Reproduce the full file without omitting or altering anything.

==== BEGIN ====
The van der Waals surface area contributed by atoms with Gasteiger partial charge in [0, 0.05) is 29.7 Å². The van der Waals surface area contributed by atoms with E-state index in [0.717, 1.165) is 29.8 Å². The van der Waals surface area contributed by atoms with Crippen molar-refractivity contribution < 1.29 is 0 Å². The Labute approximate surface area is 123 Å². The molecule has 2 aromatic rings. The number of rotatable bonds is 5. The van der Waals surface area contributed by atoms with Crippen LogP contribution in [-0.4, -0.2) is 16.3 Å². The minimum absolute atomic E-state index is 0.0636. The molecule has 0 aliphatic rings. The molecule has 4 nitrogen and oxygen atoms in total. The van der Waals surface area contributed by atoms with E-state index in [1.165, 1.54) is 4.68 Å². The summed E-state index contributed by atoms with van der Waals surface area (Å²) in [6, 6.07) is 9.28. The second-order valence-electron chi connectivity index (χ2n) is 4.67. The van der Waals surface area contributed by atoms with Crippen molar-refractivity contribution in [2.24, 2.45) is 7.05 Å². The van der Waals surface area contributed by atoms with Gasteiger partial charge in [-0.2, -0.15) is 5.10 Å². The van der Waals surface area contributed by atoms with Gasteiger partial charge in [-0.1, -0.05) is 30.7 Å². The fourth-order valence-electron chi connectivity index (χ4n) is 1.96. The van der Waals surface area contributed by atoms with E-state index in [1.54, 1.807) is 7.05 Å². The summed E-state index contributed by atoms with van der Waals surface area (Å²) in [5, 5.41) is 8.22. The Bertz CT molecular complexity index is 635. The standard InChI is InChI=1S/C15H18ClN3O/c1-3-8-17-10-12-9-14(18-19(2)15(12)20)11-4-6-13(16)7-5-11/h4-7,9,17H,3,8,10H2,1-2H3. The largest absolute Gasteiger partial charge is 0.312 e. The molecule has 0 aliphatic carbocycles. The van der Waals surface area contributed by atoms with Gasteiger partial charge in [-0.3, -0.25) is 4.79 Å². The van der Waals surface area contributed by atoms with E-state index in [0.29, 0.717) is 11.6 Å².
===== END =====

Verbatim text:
The van der Waals surface area contributed by atoms with Gasteiger partial charge in [0, 0.05) is 29.7 Å². The van der Waals surface area contributed by atoms with E-state index in [0.717, 1.165) is 29.8 Å². The van der Waals surface area contributed by atoms with Crippen molar-refractivity contribution < 1.29 is 0 Å². The Labute approximate surface area is 123 Å². The molecule has 2 aromatic rings. The number of rotatable bonds is 5. The van der Waals surface area contributed by atoms with Crippen LogP contribution in [-0.4, -0.2) is 16.3 Å². The minimum absolute atomic E-state index is 0.0636. The molecule has 0 aliphatic rings. The molecule has 4 nitrogen and oxygen atoms in total. The van der Waals surface area contributed by atoms with E-state index in [1.165, 1.54) is 4.68 Å². The summed E-state index contributed by atoms with van der Waals surface area (Å²) in [6, 6.07) is 9.28. The second-order valence-electron chi connectivity index (χ2n) is 4.67. The van der Waals surface area contributed by atoms with Crippen molar-refractivity contribution in [2.24, 2.45) is 7.05 Å². The van der Waals surface area contributed by atoms with Gasteiger partial charge in [-0.2, -0.15) is 5.10 Å². The van der Waals surface area contributed by atoms with Gasteiger partial charge in [-0.1, -0.05) is 30.7 Å². The fourth-order valence-electron chi connectivity index (χ4n) is 1.96. The van der Waals surface area contributed by atoms with E-state index in [1.54, 1.807) is 7.05 Å². The summed E-state index contributed by atoms with van der Waals surface area (Å²) in [5, 5.41) is 8.22. The Bertz CT molecular complexity index is 635. The standard InChI is InChI=1S/C15H18ClN3O/c1-3-8-17-10-12-9-14(18-19(2)15(12)20)11-4-6-13(16)7-5-11/h4-7,9,17H,3,8,10H2,1-2H3. The largest absolute Gasteiger partial charge is 0.312 e. The molecule has 0 aliphatic carbocycles. The van der Waals surface area contributed by atoms with Gasteiger partial charge in [-0.3, -0.25) is 4.79 Å². The van der Waals surface area contributed by atoms with E-state index in [0.29, 0.717) is 11.6 Å².